Book of Remedies, purportedly written by Noah, which contained
instructions on the healing powers of all the herbs in existence. He
did so because people had become so imbalanced in their outlook
that they had forgotten God in the equation of healing.
Jewish tradition states that the Book of Remedies is resting in the
same place as the Ark of the Covenant, which houses two sets of the
tablets that were given to Moses. When the Ark is restored, so, too,
will this book be.
For the Jewish people, the study of medicine came to be part of the
regular rabbinical curriculum. A long and distinguished line of
rabbi/physicians graduated from these academies. Over the centuries
that followed, they served as personal physicians to caliphs,
emperors, popes, bishops, and priests.
The Talmud mentions the office of the chief physician in the
Temple, whose duty it was to look after the health of the
Cohanim (priests). (Shevuot 12a) A later law required every
town to include as a permanent resident a physician who
supervised the circumcision of children and looked after the
communal well being. In fact, a scholar was explicitly
forbidden to live in a city where there was no physician.
The Talmud valued the skills and services of a physician with the
proclamation, “He who is in pain let him go to the doctor.” (Baba
Kamma 46b) The sages obviously decried the notion, sometimes
ascribed to by the overly pious, that “If God caused the illness, let
Him cure it.” Not only did the sages encourage one to visit a truly
skilled healer, they even insisted that the physician should be duly
compensated, “A healing for nothing, is worth nothing.” (Baba
The Prince’s Physician
Several prominent rabbi/physicians are noted in Talmudic literature.
Among the early greats, one figure stands out more than all the
others. Mar Shmuel, an astronomer/ scientist par excellence, was a
second-century Babylonian sage. It seems that not only was he
intimately familiar with the paths of the stars in the cosmos, but also
with the art of the physician.
Shmuel was Rabbi Judah, the Prince’s doctor, and, according to the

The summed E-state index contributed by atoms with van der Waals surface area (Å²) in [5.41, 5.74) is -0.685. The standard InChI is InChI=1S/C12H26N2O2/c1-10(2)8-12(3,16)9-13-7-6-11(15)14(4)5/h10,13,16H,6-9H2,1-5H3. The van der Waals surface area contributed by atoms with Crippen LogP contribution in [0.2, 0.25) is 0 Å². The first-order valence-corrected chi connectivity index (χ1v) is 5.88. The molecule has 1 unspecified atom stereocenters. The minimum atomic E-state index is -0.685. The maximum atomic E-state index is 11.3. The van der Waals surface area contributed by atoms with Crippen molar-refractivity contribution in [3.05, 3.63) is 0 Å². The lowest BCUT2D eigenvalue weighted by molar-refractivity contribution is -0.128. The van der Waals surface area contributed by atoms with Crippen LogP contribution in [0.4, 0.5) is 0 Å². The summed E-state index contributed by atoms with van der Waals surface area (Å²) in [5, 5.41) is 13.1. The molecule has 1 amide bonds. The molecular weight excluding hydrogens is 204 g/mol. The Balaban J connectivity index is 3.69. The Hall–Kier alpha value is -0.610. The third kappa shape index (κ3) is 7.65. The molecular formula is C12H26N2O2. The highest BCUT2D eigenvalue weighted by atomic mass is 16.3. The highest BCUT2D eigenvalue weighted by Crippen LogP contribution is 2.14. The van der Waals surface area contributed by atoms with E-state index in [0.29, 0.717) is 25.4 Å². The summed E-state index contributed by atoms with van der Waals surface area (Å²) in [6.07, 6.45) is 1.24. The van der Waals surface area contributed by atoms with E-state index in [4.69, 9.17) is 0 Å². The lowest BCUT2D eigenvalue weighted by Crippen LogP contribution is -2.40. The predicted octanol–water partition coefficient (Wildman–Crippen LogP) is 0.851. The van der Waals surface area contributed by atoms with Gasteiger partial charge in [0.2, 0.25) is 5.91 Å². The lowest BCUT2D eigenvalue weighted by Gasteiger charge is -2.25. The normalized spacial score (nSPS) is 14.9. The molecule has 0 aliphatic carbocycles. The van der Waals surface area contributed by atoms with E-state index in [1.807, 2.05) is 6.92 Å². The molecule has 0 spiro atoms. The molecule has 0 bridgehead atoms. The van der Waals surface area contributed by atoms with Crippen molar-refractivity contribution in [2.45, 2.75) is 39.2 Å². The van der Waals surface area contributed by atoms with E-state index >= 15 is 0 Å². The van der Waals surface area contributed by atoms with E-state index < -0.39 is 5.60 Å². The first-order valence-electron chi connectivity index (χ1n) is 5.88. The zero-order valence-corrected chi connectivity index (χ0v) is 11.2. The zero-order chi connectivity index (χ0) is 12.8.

Talmud, quite a skilled one when it came to fine-tuning dosages.
Once, the Rabbi had a pain in his eye, which Shmuel wanted to treat
with a potion. The potion’s strength was more than Rabbi Judah
could bear. Shmuel suggested using something to serve as a buffer
between the remedy and the Rabbi’s eye. Rabbi still refused.
Finally, Shmuel prepared the potion so that just enough of its fumes
would vaporize from under Rabbi’s pillow, and Rabbi was cured.
(Baba Metziah 86a)
In another Talmudic story, Shmuel was attempting to cure the sage
Rav of his stomach pains. Shmuel took Rav to his home, fed him
barley-bread and small fish fried in flour, and gave him specially
brewed beer to drink for its laxative properties. The treatment was
effective, and apparently, overly so, as it caused Rav much
discomfort and embarrassment when he had to spend the entire day
in the bathroom.
According to the Talmud, Shmuel was somewhat of a general
practitioner, and was skilled in anatomy, blood-letting, cardiology,
dermatology, embryology, gastroenterology, gynecology, general
medicine, obstetrics, ophthalmology, pediatrics, urology, and wound
Let’s Get Talmudic
“… Shmuel brought him (Rav) to his house and fed him barley
bread and small fried fish with beer. And he (Rav) did not
cease from visiting the bathroom from the intense diarrhea. Rav
then uttered a curse ‘One who causes so much pain should not
sire any children,’ and thus it happened (e.g., Shmuel was
childless).” (Shabbos 108a)
The Poor Man’s Doctor
The most famous physician, scholar, and teacher of post-Talmudic